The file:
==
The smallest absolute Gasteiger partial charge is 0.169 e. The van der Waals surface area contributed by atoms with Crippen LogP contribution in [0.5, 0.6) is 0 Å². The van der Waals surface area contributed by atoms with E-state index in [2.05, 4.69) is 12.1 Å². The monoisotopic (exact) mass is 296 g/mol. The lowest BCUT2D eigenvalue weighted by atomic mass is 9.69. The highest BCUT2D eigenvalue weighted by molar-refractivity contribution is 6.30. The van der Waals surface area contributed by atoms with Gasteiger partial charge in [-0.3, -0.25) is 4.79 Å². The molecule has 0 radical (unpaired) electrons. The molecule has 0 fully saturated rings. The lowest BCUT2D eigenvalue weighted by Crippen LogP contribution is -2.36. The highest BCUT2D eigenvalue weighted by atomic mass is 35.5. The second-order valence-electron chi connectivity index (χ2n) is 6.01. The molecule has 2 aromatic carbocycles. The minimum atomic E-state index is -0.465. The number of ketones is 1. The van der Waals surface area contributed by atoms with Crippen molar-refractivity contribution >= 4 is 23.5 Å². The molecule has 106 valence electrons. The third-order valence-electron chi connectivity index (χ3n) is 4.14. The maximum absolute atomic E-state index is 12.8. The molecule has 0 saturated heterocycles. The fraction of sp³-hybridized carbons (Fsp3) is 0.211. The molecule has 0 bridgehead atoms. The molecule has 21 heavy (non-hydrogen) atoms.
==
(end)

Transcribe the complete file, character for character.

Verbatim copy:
The smallest absolute Gasteiger partial charge is 0.169 e. The van der Waals surface area contributed by atoms with Crippen LogP contribution in [0.5, 0.6) is 0 Å². The van der Waals surface area contributed by atoms with E-state index in [2.05, 4.69) is 12.1 Å². The monoisotopic (exact) mass is 296 g/mol. The lowest BCUT2D eigenvalue weighted by atomic mass is 9.69. The highest BCUT2D eigenvalue weighted by molar-refractivity contribution is 6.30. The van der Waals surface area contributed by atoms with Gasteiger partial charge in [-0.3, -0.25) is 4.79 Å². The molecule has 0 radical (unpaired) electrons. The molecule has 0 fully saturated rings. The lowest BCUT2D eigenvalue weighted by Crippen LogP contribution is -2.36. The highest BCUT2D eigenvalue weighted by atomic mass is 35.5. The second-order valence-electron chi connectivity index (χ2n) is 6.01. The molecule has 2 aromatic carbocycles. The minimum atomic E-state index is -0.465. The number of ketones is 1. The van der Waals surface area contributed by atoms with Crippen molar-refractivity contribution >= 4 is 23.5 Å². The molecule has 106 valence electrons. The third-order valence-electron chi connectivity index (χ3n) is 4.14. The maximum absolute atomic E-state index is 12.8. The molecule has 0 saturated heterocycles. The fraction of sp³-hybridized carbons (Fsp3) is 0.211. The molecule has 0 bridgehead atoms. The molecule has 21 heavy (non-hydrogen) atoms.